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Canadian PM Trudeau Says Rail Barricades 'Must Come Down', Doesn't Say How

Canadian Prime Minister Justin Trudeau spoke about protesters' ongoing rail blockade in a news conference in Ottawa, Ontario, on Friday.
Patrick Doyle
Canadian Prime Minister Justin Trudeau spoke about protesters' ongoing rail blockade in a news conference in Ottawa, Ontario, on Friday.

Canadian Prime Minister Justin Trudeau says that the barricades that have blocked railways in the country for two weeks must come down, calling the situation "unacceptable and untenable."

Indigenous and environmental protesters have blocked key railways, shutting rail traffic in much of the country. Protesters are trying to stop the 416-mile, $4.68 billion Coastal GasLink pipeline project in British Columbia, which is being built through the lands of the Wet'suwet'en First Nations people.

After police removed Wet'suwet'en protesters from the path of the natural gas pipeline, opponents shifted to blocking railway lines as a way of bringing the issue to national attention.

Protesters have erected blockades in British Columbia, Ontario and Quebec in solidarity with the Wet'suwet'en people.

In a news conference Friday afternoon, Trudeau spoke at length about the need for the barricades to be removed, but he offered no specifics about steps the government would take to make that happen.

"The leadership within these indigenous communities will find a way to bring down these barricades peacefully, but as a federal government, we have exhausted our capacity to engage in a positive, substantive active way, at our initiative, to resolve this," he said. "The onus has now shifted to onto indigenous leadership to look to continue this path of reconciliation in this difficult situation."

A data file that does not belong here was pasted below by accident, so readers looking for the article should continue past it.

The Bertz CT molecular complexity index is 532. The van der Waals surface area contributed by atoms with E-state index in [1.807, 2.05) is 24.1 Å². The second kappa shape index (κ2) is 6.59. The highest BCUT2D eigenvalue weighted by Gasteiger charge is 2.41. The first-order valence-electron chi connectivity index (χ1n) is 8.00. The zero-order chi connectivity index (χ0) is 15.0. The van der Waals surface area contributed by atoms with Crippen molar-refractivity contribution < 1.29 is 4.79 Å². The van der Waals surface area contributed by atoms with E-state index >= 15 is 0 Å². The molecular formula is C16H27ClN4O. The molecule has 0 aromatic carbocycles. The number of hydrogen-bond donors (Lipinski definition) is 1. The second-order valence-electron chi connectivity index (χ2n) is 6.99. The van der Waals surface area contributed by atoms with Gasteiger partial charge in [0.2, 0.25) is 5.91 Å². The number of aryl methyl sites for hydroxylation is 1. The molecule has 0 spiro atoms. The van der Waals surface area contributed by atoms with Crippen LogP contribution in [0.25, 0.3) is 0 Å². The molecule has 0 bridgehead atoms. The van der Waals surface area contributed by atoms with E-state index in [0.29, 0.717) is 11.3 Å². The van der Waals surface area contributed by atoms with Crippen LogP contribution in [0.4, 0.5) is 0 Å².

Molly Wickham, spokesperson for the Wet'suwet'en protesters, told NPR they won't back down until the pipeline is halted: "The federal government and the province both have a responsibility to acknowledge that the Wet'suwet'en have never ceded, surrendered or extinguished our title to our lands. And we have full jurisdiction and authorization to make decisions on our territory."

Among the requests by Wet'suwet'en hereditary leadership is that the Royal Canadian Mounted Police remove its temporary command post on Wet'suwet'en land, which the RCMP has agreed to do.

Trudeau indicated what the police should do: "The responsibility of law enforcement in this country is to keep the peace and ensure that laws are enforced — and indeed to enforce those laws. How they do that, and when they do that is part of their responsibility and their professionalism."

The Canadian National Railway has laid off 450 people temporarily due to the blockage, while the Via Rail passenger service has laid off about 1,000, Reuters reports. The barricades have caused shortages in propane for heating livestock barns and slowed deliveries of grain. Containers have been piling up at Canada's largest ports and some 50 ships are waiting to unload in Vancouver, according to The Associated Press.

Conservatives have called on Trudeau to clear the blockages, but he has been insistent on resolving the problem peacefully.

"My message is that injunctions must be obeyed, barricades must come down, but we must look to see this happen peacefully," he said. "We must look to be able to continue on this path of reconciliation that is not and will never be easy. But that requires a partnership and a trust that needs to be built on positive actions."

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Corrected: February 21, 2020 at 11:00 PM CST
An earlier version of this story refers to the Coastal GasLink project as a gasoline pipeline. The pipeline will carry natural gas.
Laurel Wamsley is a reporter for NPR's News Desk. She reports breaking news for NPR's digital coverage, newscasts, and news magazines, as well as occasional features. She was also the lead reporter for NPR's coverage of the 2019 Women's World Cup in France.